Anonymous Flag (Credit: 4Chan)
Anonymous Flag (Wikimedia Commons)


The U.S. witnessed its first Internet strike Wednesday, as tech companies and users joined forces against the controversial Internet censorship bills that are PIPA and SOPA.

Many fear these bills will compromise first amendment rights, and stifle future innovation in cyberspace.

Introduced in May 2011, the Senate’s Protect IP Act (PIPA) will give U.S. corporations and the government the right to take legal action upon anyone they feel is enabling copyright infringement, whether or not websites are foreign or domestic.

According to, if PIPA is passed:
·Internet providers will be forced to block websites accused of copyright infringement.
·Anyone in connection to copyright infringement—be it search engines, blogs, directories, etc—are liable to be sued.
·Advertisers connected to websites deemed enablers of copyright infringement will be asked to sever their connection.
·Any new websites that aren’t doing a good enough job of preventing online piracy may be sued as well.
Introduced in October, the Stop Online Piracy Act (SOPA) serves as PIPA’s counterpart in the House of Representatives, and it’s just as lethal.

According to, if SOPA is passed:
·The U.S. Attorney General can now seek a court order that will prevent search engines, advertisers, DNS providers, servers, and payment processors from having any contact with allegedly infringing websites.
·Private corporations will be able to compose their own personal list of websites they feel are breaking their copyright policies. They can then directly contact a website’s payment processor, and tell them to cut off payment involvement. They will have 5 days to act before the site is simply taken down.
·Payment processors will have the power to cut off any website they work with, as long as they can provide a strong reason why they feel the site is violating copyright laws.

In short, an Internet mafia is born, and patrons are subject to the whims of those who are put it charge (ironically, the elite).

Remember those days in high school when there was always that one kid selling candy for twice the retail price? Candy that sold at your local liquor store for 25 cents, is now being sold for 50 cents. That student is making a 50% profit off of each pack of candy sold.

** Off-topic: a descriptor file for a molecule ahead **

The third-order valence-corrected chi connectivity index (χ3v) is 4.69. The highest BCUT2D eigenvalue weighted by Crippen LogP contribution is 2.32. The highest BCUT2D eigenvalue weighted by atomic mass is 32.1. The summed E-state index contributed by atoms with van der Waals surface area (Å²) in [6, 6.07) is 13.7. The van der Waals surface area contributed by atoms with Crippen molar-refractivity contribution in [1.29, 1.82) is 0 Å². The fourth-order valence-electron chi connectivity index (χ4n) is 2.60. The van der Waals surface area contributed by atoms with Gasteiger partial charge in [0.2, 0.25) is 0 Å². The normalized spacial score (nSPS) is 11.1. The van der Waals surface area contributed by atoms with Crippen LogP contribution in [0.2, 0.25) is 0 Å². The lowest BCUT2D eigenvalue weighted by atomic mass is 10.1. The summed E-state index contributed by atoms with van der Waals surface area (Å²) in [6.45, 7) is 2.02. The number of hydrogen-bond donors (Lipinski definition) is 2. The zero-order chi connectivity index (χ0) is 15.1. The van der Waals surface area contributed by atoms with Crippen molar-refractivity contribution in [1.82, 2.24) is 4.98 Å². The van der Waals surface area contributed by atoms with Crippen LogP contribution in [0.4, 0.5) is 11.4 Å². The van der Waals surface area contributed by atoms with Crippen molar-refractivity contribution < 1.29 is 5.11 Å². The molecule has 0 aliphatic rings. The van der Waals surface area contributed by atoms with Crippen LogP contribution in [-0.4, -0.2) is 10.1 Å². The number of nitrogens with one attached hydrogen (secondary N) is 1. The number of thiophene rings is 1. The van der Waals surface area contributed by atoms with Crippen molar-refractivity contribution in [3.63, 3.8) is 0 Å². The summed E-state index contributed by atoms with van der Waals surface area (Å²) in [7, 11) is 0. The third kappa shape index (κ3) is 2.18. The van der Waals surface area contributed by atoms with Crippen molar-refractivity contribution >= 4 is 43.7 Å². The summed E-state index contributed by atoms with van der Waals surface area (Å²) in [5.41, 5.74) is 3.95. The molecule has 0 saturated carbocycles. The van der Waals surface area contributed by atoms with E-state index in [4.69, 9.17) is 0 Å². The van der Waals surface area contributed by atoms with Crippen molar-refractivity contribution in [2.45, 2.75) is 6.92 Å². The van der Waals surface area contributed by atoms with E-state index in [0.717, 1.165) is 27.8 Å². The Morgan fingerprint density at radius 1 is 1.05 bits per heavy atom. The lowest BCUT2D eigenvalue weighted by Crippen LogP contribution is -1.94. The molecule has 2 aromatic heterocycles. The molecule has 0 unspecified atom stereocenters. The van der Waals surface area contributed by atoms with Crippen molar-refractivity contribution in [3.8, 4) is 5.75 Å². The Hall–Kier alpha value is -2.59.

For the sake of the analogy, the SOPA/PIPA laws will serve as the building blocks for a powerful blacklist in the candy world.

If this candy hustling trend persists for too long, and candy corporations catch wind that they’re losing money, they now have the right to contact their distributor and force them to track whoever is cutting corners.

The distributor finds the store selling the candy. The owner claims he doesn’t know who could be doing this. The solution?

“Find out who’s doing it, or else.”

Those are cold words to hear from your higher-ups. The owner of the liquor store finally tracks down the hustler. What happens next?

According to the laws provided, he or she is locked out of the system indefinitely. No…more…candy. In addition to that, they’re cut off from all friends. In addition to THAT, corporations can literally sue them for everything that they own.

(Copyright lawsuits aren’t cheap by a long shot. In 2009, a US jury ordered Jammie Thomas-Rasset of Minnesota to pay nearly 2 million dollars for illegally downloading 24 songs. That’s $80,000 per song!)

Since it’s inception in 1995, the Internet has been an open playground for all to see, use and enjoy, but it’s had very little regulation since, and users have had very little protection. Instead of providing a more balance approached, the twin piracy bills serve as the architects that will transform the Internet from a wide, open expanse…to an extremely strict, gated community.

Since the blackout Wednesday, the bills have been shelved, but are sure to make a second appearance soon.

What are your thoughts on the matter? Sound off below, contact your local legislator and join the conversation.